Thursday, November 30, 2006

It Rains in Oregon

Sure, we all know it rains in Oregon. It's in the Pacific Northwest, for crying out loud. All that rain keeps the rivers running and the trees growing. They have a lot of evergreens, too. Most of California's Christmas trees are grown in Oregon. Jim and I spent a long (and wet) weekend in Oregon recently. We drove past plenty of Christmas tree plantations.

Why Oregon? It is a damn fine place to visit, we have friends there, and Jim has family there, too. Oregon is also high on our list of places to establish a cheese business. It is easier to afford a nice house with some land not too far away from a major metropolitan city. We like the country life, but we don't want to give up EVERYTHING that we like about the big city. Like sushi or Thai food. It is the beaver state!

Jim and I took an exploratory trip to McMinnville, in Yamhill County. We stayed with his uncle Wayne and his wife Linda. McMinnville is about 75 minutes south of Portland on US99. The past few years it has become a hotbed for Oregon wines, along with its neighbor, Carlton. Not a bad thing if you want to sell some cheese, too. We managed to find our way from the Portland Airport to the Harris House with ease. Lunch was waiting and we spent it catching up with Wayne and Linda. We didn't waste anymore time and jumped in Wayne's car and drove off to explore the countryside. We drove around lots of wooded hills and twisty roads. There's a lot to see around McMinnville, so we took our time and took in the countryside.

Yamhill County is farmland. We saw orchards full of hazelnuts, walnuts, and Christmas trees. It was near harvest time so all of the Christmas trees looked like perfect pyramids, ready to harvest and decorate living rooms all over the West Coast. There is also a booming wine industry in the area, so lots of acres are now covered in vines. But it is not a monoculture. There are still plenty of farmers earning a living growing blueberries and grass seed. All of this is about 1 1/2 hours outside of Portland. There are also dairy cows grazing in health pastures. A nice thing to see if I want to make cheese from these contented cows. Now if there are some goat dairies or sheep dairies, I'll be set!

We spent a very pleasant evening at an amazing restaurant in Dayton, Oregon. The Joel Palmer House is run by a husband and wife team, Jack and Heidi Czarnecki. He's not only the chef, he's an avid mushroom forager, too. The fruit of his labors are the focal point of the menu at the Joel Palmer House. Almost every dish features mushrooms in some form or another. The cream of matsutaki mushroom soup was rich and creamy and delicious. The three mushroom tart was outstanding. The chanterelles in a cream sause were cooked to perfection. The "faux gras" was so rich I could barely eat my main course. Our main courses were just as well executed. I had the filet mignon with the porcini sauce. It was the most tender steak I have ever eaten. I could cut it with a spoon. I can't wait to go back and indulge again. Go Jack and Heidi! Jack came out to say hello, as he's Wayne and Linda's friend. Wayne told him why we were in the area and Jack was very happy to hear that I'd want to make cheese in Oregon. He offered several suggestions and was very supportive in general. I'd love to have a cheese featured on his menu. It would be a great honor. He's an amazing chef with a lot of passion behind his menu.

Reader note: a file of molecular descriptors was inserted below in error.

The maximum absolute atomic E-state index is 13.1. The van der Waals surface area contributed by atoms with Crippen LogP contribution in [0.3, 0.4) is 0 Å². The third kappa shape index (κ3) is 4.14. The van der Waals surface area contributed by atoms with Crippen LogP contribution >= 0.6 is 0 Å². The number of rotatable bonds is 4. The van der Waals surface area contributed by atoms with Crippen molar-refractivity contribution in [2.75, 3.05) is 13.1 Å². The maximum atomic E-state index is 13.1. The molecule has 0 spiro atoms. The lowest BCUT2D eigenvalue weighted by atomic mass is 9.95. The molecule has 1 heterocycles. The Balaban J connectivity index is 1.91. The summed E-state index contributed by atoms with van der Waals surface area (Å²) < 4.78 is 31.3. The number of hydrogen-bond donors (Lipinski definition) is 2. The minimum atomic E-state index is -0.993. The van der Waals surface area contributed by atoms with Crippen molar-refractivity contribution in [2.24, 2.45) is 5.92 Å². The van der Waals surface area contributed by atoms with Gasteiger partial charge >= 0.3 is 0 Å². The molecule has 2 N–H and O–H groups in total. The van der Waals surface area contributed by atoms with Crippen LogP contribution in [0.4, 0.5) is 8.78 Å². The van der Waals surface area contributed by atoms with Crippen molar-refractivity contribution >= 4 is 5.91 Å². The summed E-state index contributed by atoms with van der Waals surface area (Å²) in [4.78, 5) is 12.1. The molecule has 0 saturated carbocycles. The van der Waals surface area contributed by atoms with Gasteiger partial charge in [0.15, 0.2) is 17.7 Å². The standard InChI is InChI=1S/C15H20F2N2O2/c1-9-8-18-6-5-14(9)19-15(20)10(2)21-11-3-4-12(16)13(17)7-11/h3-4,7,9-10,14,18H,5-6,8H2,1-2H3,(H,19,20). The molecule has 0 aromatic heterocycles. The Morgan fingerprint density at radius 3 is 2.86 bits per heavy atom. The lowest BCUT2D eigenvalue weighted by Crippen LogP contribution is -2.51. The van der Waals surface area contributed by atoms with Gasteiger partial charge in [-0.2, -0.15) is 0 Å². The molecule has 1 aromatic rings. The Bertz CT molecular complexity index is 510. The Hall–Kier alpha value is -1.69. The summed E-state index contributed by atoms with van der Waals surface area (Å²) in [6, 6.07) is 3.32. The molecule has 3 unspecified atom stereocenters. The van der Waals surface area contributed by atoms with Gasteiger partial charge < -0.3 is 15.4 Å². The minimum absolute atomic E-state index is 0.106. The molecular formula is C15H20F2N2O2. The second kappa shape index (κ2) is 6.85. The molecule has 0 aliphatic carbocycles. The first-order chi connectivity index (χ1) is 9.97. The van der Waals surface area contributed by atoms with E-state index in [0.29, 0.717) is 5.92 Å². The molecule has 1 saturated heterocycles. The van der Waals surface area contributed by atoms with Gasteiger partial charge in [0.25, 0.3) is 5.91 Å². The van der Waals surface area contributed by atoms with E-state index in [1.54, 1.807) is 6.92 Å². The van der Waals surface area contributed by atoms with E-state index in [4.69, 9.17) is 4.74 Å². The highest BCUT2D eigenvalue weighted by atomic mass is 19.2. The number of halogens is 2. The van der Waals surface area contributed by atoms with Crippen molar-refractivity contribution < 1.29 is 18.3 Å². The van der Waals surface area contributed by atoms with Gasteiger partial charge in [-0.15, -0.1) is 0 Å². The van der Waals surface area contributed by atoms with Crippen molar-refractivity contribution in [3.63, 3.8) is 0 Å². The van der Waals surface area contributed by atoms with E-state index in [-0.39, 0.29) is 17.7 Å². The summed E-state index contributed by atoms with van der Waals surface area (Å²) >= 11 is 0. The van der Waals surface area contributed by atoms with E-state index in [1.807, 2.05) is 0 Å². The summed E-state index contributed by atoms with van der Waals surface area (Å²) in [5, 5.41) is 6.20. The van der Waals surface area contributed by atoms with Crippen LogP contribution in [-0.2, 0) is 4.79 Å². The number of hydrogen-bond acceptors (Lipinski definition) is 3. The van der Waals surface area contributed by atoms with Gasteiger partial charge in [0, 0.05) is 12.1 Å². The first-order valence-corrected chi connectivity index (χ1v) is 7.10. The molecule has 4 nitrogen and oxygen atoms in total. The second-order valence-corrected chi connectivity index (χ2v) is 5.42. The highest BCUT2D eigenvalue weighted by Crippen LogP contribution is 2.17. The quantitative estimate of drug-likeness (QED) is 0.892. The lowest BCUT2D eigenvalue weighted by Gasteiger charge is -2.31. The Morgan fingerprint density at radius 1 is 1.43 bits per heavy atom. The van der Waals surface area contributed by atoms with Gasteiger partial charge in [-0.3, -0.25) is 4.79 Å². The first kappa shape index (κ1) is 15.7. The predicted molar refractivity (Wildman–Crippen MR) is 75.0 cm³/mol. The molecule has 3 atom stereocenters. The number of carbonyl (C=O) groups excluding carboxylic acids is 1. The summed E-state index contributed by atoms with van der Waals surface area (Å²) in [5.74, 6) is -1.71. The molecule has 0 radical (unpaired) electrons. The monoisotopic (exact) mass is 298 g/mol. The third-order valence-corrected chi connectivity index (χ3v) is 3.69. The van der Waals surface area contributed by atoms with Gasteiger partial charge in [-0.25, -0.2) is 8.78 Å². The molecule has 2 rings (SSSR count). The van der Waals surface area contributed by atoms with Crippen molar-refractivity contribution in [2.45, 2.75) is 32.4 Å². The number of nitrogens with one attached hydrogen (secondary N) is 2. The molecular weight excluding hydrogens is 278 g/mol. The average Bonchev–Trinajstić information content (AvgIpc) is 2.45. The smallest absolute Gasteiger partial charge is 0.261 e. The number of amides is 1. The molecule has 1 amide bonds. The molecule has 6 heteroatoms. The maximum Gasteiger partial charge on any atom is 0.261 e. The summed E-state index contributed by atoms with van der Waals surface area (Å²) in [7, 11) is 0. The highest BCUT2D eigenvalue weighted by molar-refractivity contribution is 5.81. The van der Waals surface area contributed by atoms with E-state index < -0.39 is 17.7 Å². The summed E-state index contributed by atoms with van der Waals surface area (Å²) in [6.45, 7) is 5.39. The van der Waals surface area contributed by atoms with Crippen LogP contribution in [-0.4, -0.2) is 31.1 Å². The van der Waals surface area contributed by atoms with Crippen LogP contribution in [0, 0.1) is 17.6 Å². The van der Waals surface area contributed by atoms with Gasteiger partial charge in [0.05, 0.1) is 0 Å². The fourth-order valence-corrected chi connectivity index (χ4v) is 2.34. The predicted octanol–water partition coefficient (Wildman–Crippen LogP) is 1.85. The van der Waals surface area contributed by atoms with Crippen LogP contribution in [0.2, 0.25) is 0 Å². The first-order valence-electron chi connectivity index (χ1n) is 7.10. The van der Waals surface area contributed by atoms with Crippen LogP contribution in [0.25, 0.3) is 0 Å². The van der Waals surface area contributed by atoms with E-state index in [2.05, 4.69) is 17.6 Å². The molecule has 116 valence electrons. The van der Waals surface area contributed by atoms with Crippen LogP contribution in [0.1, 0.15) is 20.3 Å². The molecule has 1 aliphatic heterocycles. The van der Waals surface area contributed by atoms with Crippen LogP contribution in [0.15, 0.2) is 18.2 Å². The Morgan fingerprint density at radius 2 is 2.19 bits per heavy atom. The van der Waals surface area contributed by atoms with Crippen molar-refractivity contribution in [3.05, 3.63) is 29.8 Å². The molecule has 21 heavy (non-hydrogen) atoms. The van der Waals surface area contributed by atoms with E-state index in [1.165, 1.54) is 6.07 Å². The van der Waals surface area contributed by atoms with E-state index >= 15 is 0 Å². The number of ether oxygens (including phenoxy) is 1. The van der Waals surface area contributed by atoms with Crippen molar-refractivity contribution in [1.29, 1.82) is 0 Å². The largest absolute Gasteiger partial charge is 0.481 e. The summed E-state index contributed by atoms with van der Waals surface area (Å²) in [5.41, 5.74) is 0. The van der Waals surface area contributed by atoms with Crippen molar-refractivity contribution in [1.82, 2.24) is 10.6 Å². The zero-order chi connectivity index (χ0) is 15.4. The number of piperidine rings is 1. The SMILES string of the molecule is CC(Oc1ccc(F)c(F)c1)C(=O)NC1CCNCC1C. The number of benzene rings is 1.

The rest of the weekend we saw many small towns, from Vernonia to Sheridan. That's covers about 100 miles. I think Jim and I were most impressed with the surroundings outside of McMinnville. The rain didn't deter us and it rained a lot that weekend. We'll be back up there soon, I think.

Yippee kai yai yo!

In case you might be wondering, I still work the counter at Cowgirl when I'm needed. This seems to work well for everyone. For me, I can have Saturdays free to spend with my sweetie. For Cowgirl, they have someone they can call upon when they need an extra set of hands and don't need to worry. I worked last Saturday, selling cheese to lots of tourists visiting San Francisco for Thanksgiving. I enjoy the public interaction. If someone wants to try a cheese, I'm happy to let 'em have a taste, and if I haven't tried it in a while, I'll take a taste, too! It is fun to compare tastes with my customers. Usually we both wind up saying "Yum!" and I'll go and cut a wedge of cheese for them on the old Handee cheese cutter.

Lately I've been tasting a lot of cheese. It is like saying hello to old friends. I'll take a tiny taste and the memory of the cheese comes rushing back. Since cheese tastes different from wheel to wheel, I'll have a good idea how this particular cheese adds up. Lately the Midnight Moon (goat milk gouda) has been delightful. It is extra-aged and extra tasty. The Comté Montagne has been off the scale in terms of its flavor. The Abbaye de Belloc has been really rich and nutty, too. Red Hawk has been particularly fragrant and soft. Other favorites lately: Hillman Farm's Harvest Goat, Vermont Shepherd, and French Raclette.

Life is good so long as I can keep working with cheese.